Two new reports have appeared today which offer up some more details on the potential functionality of the long-rumored iWatch. The first report comes from the New York Times who say that Apple executives met with the US Food and Drug Administration last month to talk about mobile medical monitoring applications. It’s not particularly clear what they were talking about but rumors suggest that it was either to assess the regulatory requirements for medical devices, or a meeting to solve an issue with pushing ‘something’ through FDA approval.
The report also suggests that Apple has been extensively exploring devices that are able to monitor various aspects of a person’s health. It is therefore thought that some of this functionality would either be contained within the iWatch, or within new sensor device accessories that could be paired with an iDevice like the iPhone. The functionality could actually be similar to some of that offered by the Fitbit Force (pictured above) or Nike+ Fuelband apps.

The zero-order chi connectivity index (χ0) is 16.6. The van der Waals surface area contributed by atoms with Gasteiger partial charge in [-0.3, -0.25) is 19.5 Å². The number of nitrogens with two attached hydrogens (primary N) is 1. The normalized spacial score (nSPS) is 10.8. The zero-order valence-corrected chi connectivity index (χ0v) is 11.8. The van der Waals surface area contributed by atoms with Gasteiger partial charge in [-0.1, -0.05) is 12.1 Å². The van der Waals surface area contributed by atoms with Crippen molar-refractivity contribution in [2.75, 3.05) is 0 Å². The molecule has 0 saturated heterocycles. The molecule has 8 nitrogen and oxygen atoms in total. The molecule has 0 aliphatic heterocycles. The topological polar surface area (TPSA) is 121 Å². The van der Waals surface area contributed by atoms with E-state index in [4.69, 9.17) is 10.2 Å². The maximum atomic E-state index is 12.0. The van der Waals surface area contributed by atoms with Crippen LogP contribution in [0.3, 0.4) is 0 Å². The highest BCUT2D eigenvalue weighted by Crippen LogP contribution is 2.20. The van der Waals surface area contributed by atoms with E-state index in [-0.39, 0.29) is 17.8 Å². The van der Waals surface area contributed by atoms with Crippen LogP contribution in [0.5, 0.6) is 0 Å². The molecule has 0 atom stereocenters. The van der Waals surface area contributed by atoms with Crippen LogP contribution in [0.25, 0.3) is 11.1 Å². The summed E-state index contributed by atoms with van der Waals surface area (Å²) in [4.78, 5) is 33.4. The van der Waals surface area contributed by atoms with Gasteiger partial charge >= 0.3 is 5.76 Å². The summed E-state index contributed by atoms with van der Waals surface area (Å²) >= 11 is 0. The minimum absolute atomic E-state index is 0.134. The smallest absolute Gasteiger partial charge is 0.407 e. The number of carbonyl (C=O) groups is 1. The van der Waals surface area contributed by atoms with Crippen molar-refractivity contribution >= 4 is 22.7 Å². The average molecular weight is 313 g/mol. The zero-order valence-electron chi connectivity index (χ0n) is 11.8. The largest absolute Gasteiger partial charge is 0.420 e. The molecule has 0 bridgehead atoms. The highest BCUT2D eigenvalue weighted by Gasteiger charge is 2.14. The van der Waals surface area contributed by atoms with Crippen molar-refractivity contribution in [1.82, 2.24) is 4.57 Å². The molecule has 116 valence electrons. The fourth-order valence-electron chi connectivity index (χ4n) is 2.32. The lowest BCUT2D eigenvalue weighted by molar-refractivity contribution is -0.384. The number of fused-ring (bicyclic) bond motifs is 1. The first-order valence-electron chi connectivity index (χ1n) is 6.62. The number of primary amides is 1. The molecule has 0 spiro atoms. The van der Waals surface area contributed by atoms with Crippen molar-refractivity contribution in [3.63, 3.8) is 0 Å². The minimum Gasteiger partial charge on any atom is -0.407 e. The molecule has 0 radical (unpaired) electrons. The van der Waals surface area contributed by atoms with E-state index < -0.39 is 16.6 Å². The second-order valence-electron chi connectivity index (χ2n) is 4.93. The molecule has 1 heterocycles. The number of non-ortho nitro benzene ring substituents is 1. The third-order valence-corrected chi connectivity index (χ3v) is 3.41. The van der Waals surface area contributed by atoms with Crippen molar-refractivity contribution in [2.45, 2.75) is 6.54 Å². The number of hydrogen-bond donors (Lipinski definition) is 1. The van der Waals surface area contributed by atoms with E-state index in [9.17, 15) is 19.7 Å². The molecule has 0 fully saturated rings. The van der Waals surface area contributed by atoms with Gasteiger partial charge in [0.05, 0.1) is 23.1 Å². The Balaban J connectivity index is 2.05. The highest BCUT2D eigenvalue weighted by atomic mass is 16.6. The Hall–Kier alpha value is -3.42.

The second report comes from 9to5Mac who offer a little more illumination on the future of health monitoring from Apple. The site suggests that the iWatch will have a significant number of sensors for health monitoring and can be paired with a new application in iOS 8 codenamed Healthbook. Apparently the new app will track read-outs like heart rate, hydration, blood pressure and blood glucose concentration. The site also suggests that when iOS 8 is released, it will be an incremental iOS update rather than another full revamp of the software.
There is no word yet on either a timeline for iOS 8 release, or for an iWatch launch, but some features are likely to be introduced at WWDC in June of this year.